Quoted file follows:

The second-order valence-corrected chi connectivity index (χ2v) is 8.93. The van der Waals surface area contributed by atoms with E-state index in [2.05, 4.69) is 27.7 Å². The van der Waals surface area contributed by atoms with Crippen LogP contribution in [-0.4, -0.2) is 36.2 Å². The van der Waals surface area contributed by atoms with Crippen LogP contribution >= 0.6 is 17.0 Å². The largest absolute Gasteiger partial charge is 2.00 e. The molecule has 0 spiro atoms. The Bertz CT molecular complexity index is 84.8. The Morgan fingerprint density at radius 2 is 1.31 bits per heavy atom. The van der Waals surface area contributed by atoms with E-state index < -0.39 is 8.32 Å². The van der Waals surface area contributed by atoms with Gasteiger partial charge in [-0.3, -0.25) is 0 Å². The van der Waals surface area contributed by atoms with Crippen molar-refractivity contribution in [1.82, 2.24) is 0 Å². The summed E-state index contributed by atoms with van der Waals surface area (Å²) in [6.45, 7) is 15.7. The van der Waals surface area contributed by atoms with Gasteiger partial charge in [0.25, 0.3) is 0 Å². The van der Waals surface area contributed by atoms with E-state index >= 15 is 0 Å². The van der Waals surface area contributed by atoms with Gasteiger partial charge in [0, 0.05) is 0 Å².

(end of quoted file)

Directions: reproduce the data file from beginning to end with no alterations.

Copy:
The second-order valence-corrected chi connectivity index (χ2v) is 8.93. The van der Waals surface area contributed by atoms with E-state index in [2.05, 4.69) is 27.7 Å². The van der Waals surface area contributed by atoms with Crippen LogP contribution in [-0.4, -0.2) is 36.2 Å². The van der Waals surface area contributed by atoms with Crippen LogP contribution >= 0.6 is 17.0 Å². The largest absolute Gasteiger partial charge is 2.00 e. The molecule has 0 spiro atoms. The Bertz CT molecular complexity index is 84.8. The Morgan fingerprint density at radius 2 is 1.31 bits per heavy atom. The van der Waals surface area contributed by atoms with E-state index < -0.39 is 8.32 Å². The van der Waals surface area contributed by atoms with Gasteiger partial charge in [-0.3, -0.25) is 0 Å². The van der Waals surface area contributed by atoms with Crippen molar-refractivity contribution in [1.82, 2.24) is 0 Å². The summed E-state index contributed by atoms with van der Waals surface area (Å²) in [6.45, 7) is 15.7. The van der Waals surface area contributed by atoms with Gasteiger partial charge in [0.25, 0.3) is 0 Å². The van der Waals surface area contributed by atoms with E-state index >= 15 is 0 Å². The van der Waals surface area contributed by atoms with Gasteiger partial charge in [0, 0.05) is 0 Å².